In Kenya, landlords have the right to perform due diligence on potential tenants to ensure that they are suitable and can meet their rental obligations. This involves requesting tenants for their identification documents and performing background checks on them by inquiring about their credit history, sources of income, employment status and references from former landlords. On the other hand, tenants have the right to privacy which involves them issuing consent before their personal information is accessed or processed by a landlord.
A landlord’s right to perform due diligence on prospective tenants
Article 35 of the Constitution of Kenya, 2010 provides a landlord with the right to access information held by a tenant if it is for purposes of protecting a landlord’s right to rental income. Further, Section 30(1)(b) of the Data Protection Act, 2019 provides a landlord with the legal basis for obtaining personal data relating to a tenant as it is necessary in the performance of a lease or tenancy agreement between the landlord and tenant.
A tenant’s right to privacy
The right to privacy is underpinned under Article 31 of the Constitution of Kenya, 2010. In specificity, Article 31(c) and (d) guarantees protection of a tenant’s personal information.
The Data Protection Act, 2019 which gives effect to Article 31 (above), places strict obligations on any person handling or processing personal data, in this case, a landlord to:
- protect the tenant’s right to privacy,
- respect the right of the data subject (the tenant) and
- ensure that personal data is processed in line with the Act.
Failure by a landlord to comply with the above obligations, exposes him/her to a claim of compensation by a tenant and criminal offenses under the Act in cases of infringement of the tenant’s right to privacy.
What are the guiding principles to be followed by a landlord during vetting of potential tenants?
Section 25 of the Data Protection Act, 2019 places an obligation on the landlord to adhere to the following guiding principles while performing due diligence checks on a tenant:
A landlord should obtain written consent from prospective tenants before conducting any background checks on them. Section 32 of the Data Protection Act, 2019 provides that the consent obtained should be express, unequivocal, free, specific and informed. The best way for a landlord to comply with this requirement is to provide a tenant with a form outlining they type of background checks to be performed, the type of information to be obtained, the purpose and requiring the tenant to consent to the background checks being undertaken.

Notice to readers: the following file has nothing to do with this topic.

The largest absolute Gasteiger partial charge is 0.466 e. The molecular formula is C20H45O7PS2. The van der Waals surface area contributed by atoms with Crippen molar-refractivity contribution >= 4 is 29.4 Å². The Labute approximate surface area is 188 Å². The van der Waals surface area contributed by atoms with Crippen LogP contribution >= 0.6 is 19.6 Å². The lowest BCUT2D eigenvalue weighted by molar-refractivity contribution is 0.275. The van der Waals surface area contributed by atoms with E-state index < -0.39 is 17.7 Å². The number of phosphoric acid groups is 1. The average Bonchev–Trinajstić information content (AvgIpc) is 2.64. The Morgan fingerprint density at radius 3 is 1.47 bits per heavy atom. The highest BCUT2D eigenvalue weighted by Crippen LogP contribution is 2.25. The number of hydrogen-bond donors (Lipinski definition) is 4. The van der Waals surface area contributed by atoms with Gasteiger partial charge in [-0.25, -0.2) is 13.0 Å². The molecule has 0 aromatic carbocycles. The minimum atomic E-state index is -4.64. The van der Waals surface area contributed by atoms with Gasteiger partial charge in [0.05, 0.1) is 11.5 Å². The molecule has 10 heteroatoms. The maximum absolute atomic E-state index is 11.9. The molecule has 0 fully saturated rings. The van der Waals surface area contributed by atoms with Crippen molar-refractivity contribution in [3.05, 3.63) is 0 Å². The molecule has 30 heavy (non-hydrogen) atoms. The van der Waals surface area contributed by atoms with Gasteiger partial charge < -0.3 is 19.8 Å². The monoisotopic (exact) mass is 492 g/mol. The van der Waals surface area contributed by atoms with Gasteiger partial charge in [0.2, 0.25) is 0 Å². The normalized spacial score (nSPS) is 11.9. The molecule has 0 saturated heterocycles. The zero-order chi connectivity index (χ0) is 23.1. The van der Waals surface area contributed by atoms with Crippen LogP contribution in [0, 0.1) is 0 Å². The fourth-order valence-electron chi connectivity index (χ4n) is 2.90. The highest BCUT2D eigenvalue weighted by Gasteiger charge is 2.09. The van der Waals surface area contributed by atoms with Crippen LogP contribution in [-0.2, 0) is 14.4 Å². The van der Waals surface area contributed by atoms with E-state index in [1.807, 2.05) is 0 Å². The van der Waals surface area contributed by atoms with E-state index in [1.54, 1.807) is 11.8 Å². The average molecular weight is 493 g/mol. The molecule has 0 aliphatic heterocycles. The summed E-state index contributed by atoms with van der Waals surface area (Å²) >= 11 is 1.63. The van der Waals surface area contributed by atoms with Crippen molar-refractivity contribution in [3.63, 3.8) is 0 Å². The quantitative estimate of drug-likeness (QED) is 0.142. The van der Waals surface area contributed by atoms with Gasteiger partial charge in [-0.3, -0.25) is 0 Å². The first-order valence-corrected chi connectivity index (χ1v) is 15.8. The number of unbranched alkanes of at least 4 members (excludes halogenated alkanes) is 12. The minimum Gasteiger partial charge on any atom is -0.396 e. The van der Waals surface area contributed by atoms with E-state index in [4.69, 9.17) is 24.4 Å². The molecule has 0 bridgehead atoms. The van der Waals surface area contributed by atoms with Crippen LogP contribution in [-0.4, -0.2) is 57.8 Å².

Landlords should only request and review the information that is relevant to the tenancy/lease agreement. The information obtained should be specific and for purposes of only ensuring that the tenant will be able to meet his/her rental obligation. As such, background checks verifying the tenant’s employment status and sources of income are necessary but information relating to their medical history or family is not.
Legitimate and Valid purposes
A landlord is required under the law to adequately inform the tenant, the reasons for performing background checks. Thereafter, a landlord should only use the information obtained for permitted and lawful purposes.
Security of the Information
Landlords should keep any personal information obtained during the due diligence process secure and confidential. This means storing physical documents in a locked cabinet or using password-protected digital files that are tamper-proof and not susceptible to theft. Further, once the tenant’s personal information is no longer in use, the landlord should securely destroy or dispose it off.
Landlords should use reputable sources of information when conducting due diligence checks to ensure that the tenant’s personal information obtained is accurate and not misleading. For example, if a landlord seeks to verify the employment and income information of a tenant, they should do so by contacting the tenant’s employer directly in writing.
Information not be transferred without consent
A landlord in possession of a tenant’s personal information, cannot transfer it to a third party without the tenant’s consent. However, there are instances of necessity permitted in Section 48 (c) of the Act that allow a landlord to transfer information without consent. For example, it is in the interest of the public for a landlord to share a tenant’s personal information for purposes of COVID 19 contact tracing by the Government.
How can we help?
At Property Boutique, we have a team of specialized professionals who are trained to perform comprehensive due diligence checks on prospective tenants on behalf of landlords without infringing on the tenant’s right to privacy. This ensures that as a landlord you are in compliance with the law and not exposed to claims of compensation by a tenant or criminal offences.